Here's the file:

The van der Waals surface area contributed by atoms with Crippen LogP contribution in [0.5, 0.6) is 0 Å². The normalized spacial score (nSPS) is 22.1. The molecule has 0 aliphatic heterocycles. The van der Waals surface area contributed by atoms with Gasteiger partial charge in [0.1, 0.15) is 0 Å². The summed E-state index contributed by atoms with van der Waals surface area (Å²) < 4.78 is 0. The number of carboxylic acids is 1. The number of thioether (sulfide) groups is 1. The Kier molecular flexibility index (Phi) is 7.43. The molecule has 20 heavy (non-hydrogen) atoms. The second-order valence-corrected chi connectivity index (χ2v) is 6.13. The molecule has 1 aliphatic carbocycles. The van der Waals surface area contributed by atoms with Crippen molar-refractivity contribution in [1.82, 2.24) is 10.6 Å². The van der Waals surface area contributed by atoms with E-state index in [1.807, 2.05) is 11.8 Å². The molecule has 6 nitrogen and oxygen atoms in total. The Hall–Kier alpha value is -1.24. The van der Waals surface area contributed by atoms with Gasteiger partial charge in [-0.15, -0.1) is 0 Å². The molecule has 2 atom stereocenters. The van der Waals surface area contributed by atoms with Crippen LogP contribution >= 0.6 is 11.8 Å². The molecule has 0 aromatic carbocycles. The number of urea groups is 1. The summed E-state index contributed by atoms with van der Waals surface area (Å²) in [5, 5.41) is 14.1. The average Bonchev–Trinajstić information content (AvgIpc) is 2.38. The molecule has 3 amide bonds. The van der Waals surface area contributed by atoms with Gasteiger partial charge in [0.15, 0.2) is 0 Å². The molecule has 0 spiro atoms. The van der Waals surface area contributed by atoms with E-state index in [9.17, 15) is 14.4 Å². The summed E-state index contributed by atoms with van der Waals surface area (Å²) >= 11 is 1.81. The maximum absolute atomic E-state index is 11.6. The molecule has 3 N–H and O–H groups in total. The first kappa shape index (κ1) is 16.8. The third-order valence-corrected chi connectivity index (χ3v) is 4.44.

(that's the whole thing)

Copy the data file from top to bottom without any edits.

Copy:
The van der Waals surface area contributed by atoms with Crippen LogP contribution in [0.5, 0.6) is 0 Å². The normalized spacial score (nSPS) is 22.1. The molecule has 0 aliphatic heterocycles. The van der Waals surface area contributed by atoms with Gasteiger partial charge in [0.1, 0.15) is 0 Å². The summed E-state index contributed by atoms with van der Waals surface area (Å²) < 4.78 is 0. The number of carboxylic acids is 1. The number of thioether (sulfide) groups is 1. The Kier molecular flexibility index (Phi) is 7.43. The molecule has 20 heavy (non-hydrogen) atoms. The second-order valence-corrected chi connectivity index (χ2v) is 6.13. The molecule has 1 aliphatic carbocycles. The van der Waals surface area contributed by atoms with Crippen molar-refractivity contribution in [1.82, 2.24) is 10.6 Å². The van der Waals surface area contributed by atoms with E-state index in [1.807, 2.05) is 11.8 Å². The molecule has 6 nitrogen and oxygen atoms in total. The Hall–Kier alpha value is -1.24. The van der Waals surface area contributed by atoms with Gasteiger partial charge in [-0.15, -0.1) is 0 Å². The molecule has 2 atom stereocenters. The van der Waals surface area contributed by atoms with Crippen LogP contribution >= 0.6 is 11.8 Å². The molecule has 0 aromatic carbocycles. The number of urea groups is 1. The summed E-state index contributed by atoms with van der Waals surface area (Å²) in [5, 5.41) is 14.1. The average Bonchev–Trinajstić information content (AvgIpc) is 2.38. The molecule has 3 amide bonds. The van der Waals surface area contributed by atoms with Gasteiger partial charge in [0.15, 0.2) is 0 Å². The molecule has 0 spiro atoms. The van der Waals surface area contributed by atoms with E-state index in [9.17, 15) is 14.4 Å². The summed E-state index contributed by atoms with van der Waals surface area (Å²) >= 11 is 1.81. The maximum absolute atomic E-state index is 11.6. The molecule has 3 N–H and O–H groups in total. The first kappa shape index (κ1) is 16.8. The third-order valence-corrected chi connectivity index (χ3v) is 4.44.